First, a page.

My first attempt at marmalade was using a very non-traditional citrus ingredient, the Buddha's Hand Citron. But I still wanted to try making marmalade with the traditional Seville orange. Seville's have just recently started appearing at shops here in Toronto so I loaded up on and started out with trying 2 different recipes.
The first recipe I used was from a recent episode of Good Eats. I've always liked Alton Brown's show for his mix of science and cookery. For a contrast I used a recipe that an old neighbor of mine was glad to share. As a columnist at the Toronto Star he would publish his wife's recipe annually when Seville orange season rolled around.
What I wanted to see by trying out the 2 was how different would they be? Alton Brown's recipe can be made in a day, Ayesha's took 3... Would Alton's scientific approach trump Ayesha's tried and true, year in year out version? Alton's was tasty, but I really did prefer Ayesha's in the end. I followed both to the letter but the texture of the peel in Alton's was still a bit to hard and bitter, I think it could have used a longer boil to soften it, or was it the lack of soaking time that Ayesha included in her process?
So now after all that Marmalade making I have over 20 jars completed. Looking at all the fantastic ideas that have started rolling in for the Tigress Can Jam, I'm now inspired to try something outside the marmalade realm. When I do decide to make seville orange marmalade again I will be going with Ayesha's recipe. Below is her recipe as it was given to me.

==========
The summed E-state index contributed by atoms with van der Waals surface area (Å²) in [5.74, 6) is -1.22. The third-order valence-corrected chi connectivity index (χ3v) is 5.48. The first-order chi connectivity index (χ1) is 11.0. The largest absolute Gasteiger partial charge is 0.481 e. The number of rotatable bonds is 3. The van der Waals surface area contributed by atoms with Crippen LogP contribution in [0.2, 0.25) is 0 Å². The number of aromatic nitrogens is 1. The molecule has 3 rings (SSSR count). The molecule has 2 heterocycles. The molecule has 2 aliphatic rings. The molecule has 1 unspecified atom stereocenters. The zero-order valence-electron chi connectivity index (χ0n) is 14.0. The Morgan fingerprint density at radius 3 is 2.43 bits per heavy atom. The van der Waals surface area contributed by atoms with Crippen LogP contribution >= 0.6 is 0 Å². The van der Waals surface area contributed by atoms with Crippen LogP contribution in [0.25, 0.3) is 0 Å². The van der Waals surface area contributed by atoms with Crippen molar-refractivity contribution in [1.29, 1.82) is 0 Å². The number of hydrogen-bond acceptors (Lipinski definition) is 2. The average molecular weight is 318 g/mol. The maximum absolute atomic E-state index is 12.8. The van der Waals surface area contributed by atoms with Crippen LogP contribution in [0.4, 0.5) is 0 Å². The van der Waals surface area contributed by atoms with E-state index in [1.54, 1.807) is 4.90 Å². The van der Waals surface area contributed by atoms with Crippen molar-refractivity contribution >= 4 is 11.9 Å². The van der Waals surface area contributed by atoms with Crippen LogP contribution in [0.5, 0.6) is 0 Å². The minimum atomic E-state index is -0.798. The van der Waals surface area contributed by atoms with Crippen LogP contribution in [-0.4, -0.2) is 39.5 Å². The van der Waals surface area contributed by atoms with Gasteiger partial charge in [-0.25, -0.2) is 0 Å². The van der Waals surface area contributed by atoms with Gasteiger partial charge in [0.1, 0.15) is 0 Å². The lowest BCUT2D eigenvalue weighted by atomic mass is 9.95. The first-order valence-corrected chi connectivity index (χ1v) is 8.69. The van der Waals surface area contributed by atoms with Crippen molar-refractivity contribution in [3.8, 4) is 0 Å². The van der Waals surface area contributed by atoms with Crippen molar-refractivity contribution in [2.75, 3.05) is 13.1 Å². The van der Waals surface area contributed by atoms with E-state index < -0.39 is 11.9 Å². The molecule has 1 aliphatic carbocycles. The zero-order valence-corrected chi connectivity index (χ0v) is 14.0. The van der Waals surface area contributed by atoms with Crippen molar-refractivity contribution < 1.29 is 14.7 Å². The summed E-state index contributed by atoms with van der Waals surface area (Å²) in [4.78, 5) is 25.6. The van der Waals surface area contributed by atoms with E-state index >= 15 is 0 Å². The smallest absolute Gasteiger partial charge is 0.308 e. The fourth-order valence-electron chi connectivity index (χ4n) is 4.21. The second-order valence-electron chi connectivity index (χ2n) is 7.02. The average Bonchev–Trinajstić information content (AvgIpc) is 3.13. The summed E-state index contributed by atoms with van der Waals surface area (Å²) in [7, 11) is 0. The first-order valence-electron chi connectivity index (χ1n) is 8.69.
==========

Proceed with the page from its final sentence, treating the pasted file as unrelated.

Ayesha's Seville Orange Marmalade
8 Seville Oranges
8-12 cups of water (I used 10 cups)
6 cups of sugar
This recipe yeilded 8 - 250ml Jars
Look for fruit with soft, shiny skin, never mind the warts. Eight oranges will do first time out. Wash and dry the fruit.
With a sharp knife, slice the whole oranges as finely as you can - skin, pith and pulp. But be careful not to cut the seeds or let them dry out - they contain the pectin and you'll need them.
You can either leave the seeds with the mixture to boil, skimming them off just before you bottle the marmalade, or put them in a cheesecloth bag, leaving them to boil until you remove them again just before bottling.
Put the sliced oranges into a large bowl, earthenware if possible, and for every orange you started with, add a cup or a cup-and-a-half of water, depending on how thick you want the marmalade to be. Cover the bowl with a cloth (not plastic wrap) and keep it for two or three days at room temperature, stirring occasionally.
Now the first boil: with a lid on, simmer the fruit in a large pan for an hour or two - until the peel feels soft when you squeeze it between your fingers (don't burn yourself!). Pour the fruit back into the large bowl to cool.
The secret of the second boil is not to do it all at once. Measure four cups of the fruit into the pan with three cups of sugar and boil rapidly for 15 or 20 minutes. When it starts to thicken, put a small amount in a dessert or tablespoon and put it in the fridge. If, after a few minutes, you detect a skin on the surface, it's ready.
Take the pan off the stove and let it cool for five minutes (while you remove the seeds) before putting the marmalade into sterilized jars and hot water process.